The Difference Between Dementia and Alzheimer’s Disease

AlzheimerDementia is a term that is often misunderstood. Stemming from our last blog post about the difficulties of detecting dementia, let’s clarify its precise meaning. According to the Alzheimer’s Association, dementia is an “umbrella term” for a variety of conditions arising once the nerve cells in the brain no longer function properly. Dementia itself is not a disease- it is a category that describes the conditions of certain diseases. Dementia includes difficulty in the following areas: language, memory, perception, emotional behavior, personality, and cognitive skills. Dementia encompasses more than the memory loss that is common with aging, and it can result from a variety of conditions.

Alzheimer’s disease is the most common form of dementia. Regrettably, Alzheimer’s disease affects an alarmingly high percentage of the elderly: one in eight people aged 65 or older and half of people aged 85 and older have Alzheimer’s disease. Alzheimer’s disease is due to a build-up of protein plaque and tangled nerve cells in the brain, but its direct causes are unknown. Symptoms for Alzheimer’s disease usually begin to appear a decade or so after the onset of damage. With time, the neurons lose functionality and communication between other neurons, and they eventually die. The Hippocampus, a part of the brain essential for memory, is particularly susceptible to this degeneration of neurons.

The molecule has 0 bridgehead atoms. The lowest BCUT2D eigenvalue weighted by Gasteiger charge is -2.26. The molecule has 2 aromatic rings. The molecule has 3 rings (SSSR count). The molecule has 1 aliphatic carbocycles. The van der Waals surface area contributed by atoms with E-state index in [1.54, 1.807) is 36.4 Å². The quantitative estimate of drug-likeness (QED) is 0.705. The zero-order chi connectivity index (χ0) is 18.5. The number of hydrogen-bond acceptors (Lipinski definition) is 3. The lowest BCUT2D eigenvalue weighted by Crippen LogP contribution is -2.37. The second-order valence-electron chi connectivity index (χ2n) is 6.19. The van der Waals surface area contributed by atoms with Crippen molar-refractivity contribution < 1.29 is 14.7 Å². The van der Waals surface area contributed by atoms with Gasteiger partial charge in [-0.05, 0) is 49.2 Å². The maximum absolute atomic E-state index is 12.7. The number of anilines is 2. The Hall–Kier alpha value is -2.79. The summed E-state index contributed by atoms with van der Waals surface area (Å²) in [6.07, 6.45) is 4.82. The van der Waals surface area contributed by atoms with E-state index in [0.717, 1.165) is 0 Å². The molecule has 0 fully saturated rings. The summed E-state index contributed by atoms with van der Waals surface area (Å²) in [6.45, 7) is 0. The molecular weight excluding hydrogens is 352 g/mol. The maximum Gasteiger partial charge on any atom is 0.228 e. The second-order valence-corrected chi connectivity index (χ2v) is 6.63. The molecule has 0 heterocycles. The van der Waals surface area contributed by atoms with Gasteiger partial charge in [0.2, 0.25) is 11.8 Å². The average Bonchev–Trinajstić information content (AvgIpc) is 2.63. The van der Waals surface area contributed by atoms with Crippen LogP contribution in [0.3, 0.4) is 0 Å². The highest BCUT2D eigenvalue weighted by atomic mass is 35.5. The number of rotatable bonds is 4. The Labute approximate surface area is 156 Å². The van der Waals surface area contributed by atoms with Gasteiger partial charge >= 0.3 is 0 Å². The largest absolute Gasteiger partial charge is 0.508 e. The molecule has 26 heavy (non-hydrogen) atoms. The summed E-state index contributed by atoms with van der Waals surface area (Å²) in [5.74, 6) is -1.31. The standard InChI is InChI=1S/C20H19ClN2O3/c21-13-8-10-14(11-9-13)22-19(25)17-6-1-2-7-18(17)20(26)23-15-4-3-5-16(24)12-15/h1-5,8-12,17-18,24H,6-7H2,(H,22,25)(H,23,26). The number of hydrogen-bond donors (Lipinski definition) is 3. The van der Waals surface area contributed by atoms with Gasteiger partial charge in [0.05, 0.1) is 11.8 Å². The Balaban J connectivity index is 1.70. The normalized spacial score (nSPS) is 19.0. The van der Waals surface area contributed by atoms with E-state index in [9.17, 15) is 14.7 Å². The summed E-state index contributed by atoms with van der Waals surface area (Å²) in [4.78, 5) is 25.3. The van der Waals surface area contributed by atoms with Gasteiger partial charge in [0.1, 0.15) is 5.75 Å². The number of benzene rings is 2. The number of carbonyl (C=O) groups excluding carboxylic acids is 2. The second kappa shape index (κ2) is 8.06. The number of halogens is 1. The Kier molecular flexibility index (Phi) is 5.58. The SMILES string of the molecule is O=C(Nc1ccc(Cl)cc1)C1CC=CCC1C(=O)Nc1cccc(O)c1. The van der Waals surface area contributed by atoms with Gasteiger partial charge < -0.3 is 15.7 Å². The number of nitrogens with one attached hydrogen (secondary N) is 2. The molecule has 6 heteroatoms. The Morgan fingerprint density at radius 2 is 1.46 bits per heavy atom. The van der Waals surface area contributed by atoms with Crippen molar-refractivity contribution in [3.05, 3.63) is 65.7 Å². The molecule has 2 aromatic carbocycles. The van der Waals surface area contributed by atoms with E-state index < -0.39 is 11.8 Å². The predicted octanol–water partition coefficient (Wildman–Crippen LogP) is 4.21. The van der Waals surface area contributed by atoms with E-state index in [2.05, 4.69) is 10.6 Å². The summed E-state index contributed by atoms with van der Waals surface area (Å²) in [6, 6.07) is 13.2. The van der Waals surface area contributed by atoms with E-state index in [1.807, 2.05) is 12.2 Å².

Although Alzheimer’s disease is the most common form of dementia, other medical conditions that could lead to dementia include the following:

  • Parkinson’s disease
  • Multiple sclerosis
  • Huntington’s disease
  • Pick’s disease
  • Lyme’s disease

The following conditions put people at risk for dementia, but they can be reversed if found early enough:

  • Brain tumors
  • Changes in blood sugar, sodium, and calcium levels
  • Low vitamin B12 levels
  • Pressure hydrocephalus
  • Alcohol abuse

In terms of diagnosing yourself or a loved one, remember that a loss of cognitive abilities is often a product of aging. However, it is important to be aware of one’s susceptibility in order to detect dementia. The sooner dementia is diagnosed, the sooner the proper care and treatment can be given.

Photo credit:

Alzheimer’s Association, “2012 Alzheimer’s Disease Facts and Figures”

Alzheimer’s Disease Education and Referral Center

Penn State Hershey, “Dementia”

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